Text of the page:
Blockchain to Accelerate Transatlantic Trade
February 23, 2018
Among the many effects of Brexit is contemplating the staggering rise in the workload in UK customs run by Her Majesty’s Revenue and Customs (HMRC). As the UK leaves the EU on May 2019 and its transitional phase and future relationship with the EU unknown at this point, the UK will need to manage a 363 percent increase in customs declarations, from 55 million to 255 million – caused by the rise of items for which tax and duties must now be collected on trade between the UK and EU. HMRC is running against the clock to put in place a new high-tech Customs Declaration Service (CDS). While not a silver bullet given the tight timescales the UK and EU are working to for an immediate agreement, blockchain may help facilitate smoother customs processes in the medium to longer term. It is certainly an important area for consideration in looking at how technological innovation can reduce frictions and costs in the transatlantic trade relationship.
At a time when world trade is growing again and ecommerce has created a tsunami of small parcels crisscrossing international borders – trade in items less than $100 in value grew about ten times faster than world trade in 2011-15 – border agencies need to quickly sort out illicit shipments and fraudulent duty-avoidance, while enabling low-risk shipments to promptly pass through. Securing borders and facilitating trade cannot be done efficiently by hand or with human eye seeking to detect suspicious patterns; rather, the pattern recognition is perfect work for computers.
Savvier customs such as those of the United Kingdom, United States, and Singapore have long used sophisticated risk management techniques such as predictive analytics and machine learning in their work, with life-saving effects. In 2010, U.S. authorities identified a bomb inside a printer cartridge shipped from Yemen to Chicago. The discovery was made on the basis of trade data that showed that Yemen was an unusual provider of office supplies to the location destined in Chicago. Computers at Singapore Customs have spotted underpayment of duty for cigarettes through analytics that revealed the weight of the goods to be lower than the historical norm. Singapore Customs is now analyzing the potential for artificial intelligence to read and learn X-ray images of containers, in order to detect anomalies and alert customs officials to open suspicious items manually. In the UK, predictive analytics are expected to locate £7 billion in additional tax revenue that had been lost to fraud or errors.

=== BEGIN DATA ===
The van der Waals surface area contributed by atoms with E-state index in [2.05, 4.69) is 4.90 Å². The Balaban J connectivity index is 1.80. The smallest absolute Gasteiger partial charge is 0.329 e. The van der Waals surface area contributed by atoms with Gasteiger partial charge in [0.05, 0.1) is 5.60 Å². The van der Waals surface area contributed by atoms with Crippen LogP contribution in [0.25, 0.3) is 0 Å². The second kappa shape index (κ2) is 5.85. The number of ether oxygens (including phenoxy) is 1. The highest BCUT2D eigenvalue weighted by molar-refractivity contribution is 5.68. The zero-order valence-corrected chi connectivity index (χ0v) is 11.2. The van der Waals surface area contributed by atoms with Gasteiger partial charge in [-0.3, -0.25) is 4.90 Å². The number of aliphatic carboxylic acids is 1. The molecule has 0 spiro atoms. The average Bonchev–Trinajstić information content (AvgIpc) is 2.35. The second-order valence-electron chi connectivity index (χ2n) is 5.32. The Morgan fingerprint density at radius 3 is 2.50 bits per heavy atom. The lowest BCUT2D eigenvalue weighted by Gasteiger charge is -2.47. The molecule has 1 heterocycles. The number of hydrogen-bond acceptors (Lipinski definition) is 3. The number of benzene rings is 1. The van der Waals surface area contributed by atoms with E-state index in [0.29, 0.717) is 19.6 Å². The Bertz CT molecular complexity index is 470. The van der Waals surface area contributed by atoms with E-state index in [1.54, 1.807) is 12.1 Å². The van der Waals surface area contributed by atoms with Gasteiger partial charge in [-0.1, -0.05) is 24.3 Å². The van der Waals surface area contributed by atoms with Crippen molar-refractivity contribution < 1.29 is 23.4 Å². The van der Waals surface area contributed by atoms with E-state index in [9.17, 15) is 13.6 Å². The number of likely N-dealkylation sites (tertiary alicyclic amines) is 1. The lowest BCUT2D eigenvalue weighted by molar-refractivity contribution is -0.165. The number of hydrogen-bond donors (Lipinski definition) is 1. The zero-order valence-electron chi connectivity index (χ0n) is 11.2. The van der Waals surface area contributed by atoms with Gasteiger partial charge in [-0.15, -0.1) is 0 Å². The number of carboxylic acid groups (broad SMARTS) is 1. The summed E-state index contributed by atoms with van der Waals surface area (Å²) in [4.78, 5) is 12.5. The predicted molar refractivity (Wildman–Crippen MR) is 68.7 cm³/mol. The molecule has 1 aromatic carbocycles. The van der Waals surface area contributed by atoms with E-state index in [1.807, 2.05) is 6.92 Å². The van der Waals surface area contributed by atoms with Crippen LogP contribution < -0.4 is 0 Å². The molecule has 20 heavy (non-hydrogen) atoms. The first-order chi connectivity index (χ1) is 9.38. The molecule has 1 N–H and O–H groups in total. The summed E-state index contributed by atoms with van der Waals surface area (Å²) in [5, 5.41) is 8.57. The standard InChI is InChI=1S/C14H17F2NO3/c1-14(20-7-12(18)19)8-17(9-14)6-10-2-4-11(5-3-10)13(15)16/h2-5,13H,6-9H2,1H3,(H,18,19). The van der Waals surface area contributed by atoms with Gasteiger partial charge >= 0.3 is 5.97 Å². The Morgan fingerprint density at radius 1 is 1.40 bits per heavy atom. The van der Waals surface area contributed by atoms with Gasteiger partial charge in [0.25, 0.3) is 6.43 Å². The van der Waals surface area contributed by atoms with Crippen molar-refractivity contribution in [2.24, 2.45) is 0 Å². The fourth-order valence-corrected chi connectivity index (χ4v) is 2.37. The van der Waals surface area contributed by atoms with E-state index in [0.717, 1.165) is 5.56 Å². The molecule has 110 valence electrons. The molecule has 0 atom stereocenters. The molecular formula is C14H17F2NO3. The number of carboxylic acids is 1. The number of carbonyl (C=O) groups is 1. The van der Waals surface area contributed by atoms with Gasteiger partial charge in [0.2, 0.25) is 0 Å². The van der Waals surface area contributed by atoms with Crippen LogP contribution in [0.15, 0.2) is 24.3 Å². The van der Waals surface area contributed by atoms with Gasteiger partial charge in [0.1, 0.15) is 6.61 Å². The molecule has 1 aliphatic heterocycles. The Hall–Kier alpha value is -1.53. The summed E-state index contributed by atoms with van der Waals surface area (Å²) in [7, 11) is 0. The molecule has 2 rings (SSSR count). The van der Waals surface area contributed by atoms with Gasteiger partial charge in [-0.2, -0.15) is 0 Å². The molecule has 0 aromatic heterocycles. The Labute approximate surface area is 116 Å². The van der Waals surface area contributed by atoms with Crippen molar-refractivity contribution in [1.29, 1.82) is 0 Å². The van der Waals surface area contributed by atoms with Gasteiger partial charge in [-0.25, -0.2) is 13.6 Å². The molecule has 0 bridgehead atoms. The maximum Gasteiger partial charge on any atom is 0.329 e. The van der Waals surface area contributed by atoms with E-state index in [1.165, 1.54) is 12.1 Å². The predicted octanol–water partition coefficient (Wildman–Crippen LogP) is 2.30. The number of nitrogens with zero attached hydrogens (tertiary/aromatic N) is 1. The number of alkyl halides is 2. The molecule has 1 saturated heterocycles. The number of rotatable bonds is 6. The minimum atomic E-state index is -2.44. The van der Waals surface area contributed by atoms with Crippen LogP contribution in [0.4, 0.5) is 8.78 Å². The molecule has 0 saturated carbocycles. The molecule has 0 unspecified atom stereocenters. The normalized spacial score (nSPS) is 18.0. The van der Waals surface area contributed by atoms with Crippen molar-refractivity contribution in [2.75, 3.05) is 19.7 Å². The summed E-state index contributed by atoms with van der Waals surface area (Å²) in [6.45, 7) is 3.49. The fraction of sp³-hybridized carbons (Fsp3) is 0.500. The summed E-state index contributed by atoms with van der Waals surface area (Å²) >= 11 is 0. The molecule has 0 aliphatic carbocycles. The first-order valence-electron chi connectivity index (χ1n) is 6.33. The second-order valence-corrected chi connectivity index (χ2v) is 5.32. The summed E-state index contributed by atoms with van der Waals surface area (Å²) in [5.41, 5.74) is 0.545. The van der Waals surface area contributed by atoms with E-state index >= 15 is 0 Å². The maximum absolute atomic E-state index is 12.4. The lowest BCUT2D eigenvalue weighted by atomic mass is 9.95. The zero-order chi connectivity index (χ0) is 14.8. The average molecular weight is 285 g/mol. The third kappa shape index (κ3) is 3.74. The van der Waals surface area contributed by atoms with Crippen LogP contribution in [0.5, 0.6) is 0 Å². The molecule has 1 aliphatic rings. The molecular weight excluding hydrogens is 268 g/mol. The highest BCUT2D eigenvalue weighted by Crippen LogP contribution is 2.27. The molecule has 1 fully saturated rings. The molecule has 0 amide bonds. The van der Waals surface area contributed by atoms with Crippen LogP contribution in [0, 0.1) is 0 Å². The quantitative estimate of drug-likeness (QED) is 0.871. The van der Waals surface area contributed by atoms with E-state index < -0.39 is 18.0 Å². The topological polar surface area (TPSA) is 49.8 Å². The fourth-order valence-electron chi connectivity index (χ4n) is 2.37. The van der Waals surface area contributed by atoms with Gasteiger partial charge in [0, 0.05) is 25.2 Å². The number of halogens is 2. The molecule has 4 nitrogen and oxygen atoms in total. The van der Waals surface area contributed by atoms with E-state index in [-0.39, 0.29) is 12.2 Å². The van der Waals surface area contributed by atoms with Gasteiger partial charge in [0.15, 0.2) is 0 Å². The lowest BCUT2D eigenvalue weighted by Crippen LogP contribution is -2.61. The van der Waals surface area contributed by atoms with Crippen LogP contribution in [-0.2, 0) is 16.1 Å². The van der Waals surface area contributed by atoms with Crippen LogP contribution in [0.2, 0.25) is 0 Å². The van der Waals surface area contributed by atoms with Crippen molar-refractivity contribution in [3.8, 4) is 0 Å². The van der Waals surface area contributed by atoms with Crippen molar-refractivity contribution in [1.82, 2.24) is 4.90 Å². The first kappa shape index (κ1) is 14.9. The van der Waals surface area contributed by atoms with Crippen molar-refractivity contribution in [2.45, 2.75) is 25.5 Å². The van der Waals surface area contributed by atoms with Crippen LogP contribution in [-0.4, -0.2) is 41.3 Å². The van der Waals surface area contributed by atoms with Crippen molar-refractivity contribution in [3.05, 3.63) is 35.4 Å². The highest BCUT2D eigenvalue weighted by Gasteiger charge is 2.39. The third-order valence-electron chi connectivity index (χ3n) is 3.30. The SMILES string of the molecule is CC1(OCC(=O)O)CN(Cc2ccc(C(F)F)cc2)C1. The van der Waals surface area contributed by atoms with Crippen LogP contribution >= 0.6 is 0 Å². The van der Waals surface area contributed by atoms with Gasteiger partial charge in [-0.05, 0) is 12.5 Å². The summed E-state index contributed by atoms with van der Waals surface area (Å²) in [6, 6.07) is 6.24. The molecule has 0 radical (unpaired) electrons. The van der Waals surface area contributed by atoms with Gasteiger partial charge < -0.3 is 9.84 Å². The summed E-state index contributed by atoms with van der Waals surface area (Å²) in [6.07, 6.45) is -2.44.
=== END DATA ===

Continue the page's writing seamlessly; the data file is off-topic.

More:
But still there is slack. For example, data-sharing among the 28 UK border agencies has been inefficient, as their databases have not been fully connected.
Blockchain can take customs risk management to another level. Invented by one or a group of still-anonymous individuals who in 2014 published its seminal open source code, blockchain is quietly revolutionizing trade finance, supply chain management, and management of property rights, among many other things. It is a decentralized, disintermediated system that retains data on all transactions on ledger that is visible to all stakeholders and updated in real time. Each transaction on blockchain has an IP address attached to it, which enables anyone to view every transaction any given IP holder has ever made and with whom. All users remain private, and transactions are secure and carried out among private parties – but they are also visible from the bird’s eye view to all market participants. That each user builds an immutable history on the ledger, mitigates the need for third-party due diligence.
Blockchain’s properties are terrific for border clearance, to ensure high-quality, real-time data on shippers and on the authenticity and origin of goods, and that are sharable instantly with all border agencies. In 2017, HMRC announced a proof of concept using blockchain in customs. The system is to reduce administrative costs and delays in trade transactions, coordinate agencies’ inspections, and automatically detect anomalies and enable compliant shipments to clear customs fast – and thus ideally accelerate UK’s adjustment to the deluge of parcels and customs declarations post-Brexit.
Whether or not blockchain makes it to HMRC by Brexit, UK’s effort opens new opportunities to leverage blockchain also in transatlantic trade. In November 2017, U.S. Customs and Border Protection (CBP) announced it had ideated 14 use cases for blockchain, such as using blockchain to keep track of licenses, permits, certificate of origin reporting and free trade agreement product qualifications. The fact that both UK and U.S. sides are now moving to the cutting-edge technology can fuel transatlantic flows and data sharing among UK and U.S. customs. And ultimately with a number of other customs planning on blockchain. In January 2018, 15 countries in East Africa announced they are launching a “Digital FTA” that is a web of blockchain ledgers and enables easy generation of certificates of origin, for example.
What is more, there can be significant synergies between customs that adopt blockchain and the many trade intermediaries, such as shippers and banks, that have been aggressively piloting blockchain in the past couple of years to combat fraud and reduce paper and manual processes in global shipping and trade finance. Korea’s Customs is already sailing to leverage these synergies with a consortium of shippers. The governments of Hong Kong and Singapore are launching a blockchain experiment in trade finance with 20 banks in early 2019. Ultimately all parties – shippers, banks, customs and border agencies involved in a trade transaction can be on the same blockchain, with full visibility into any one shipment end-to-end. This is a major opportunity for transatlantic and world trade, and none too soon for the United Kingdom.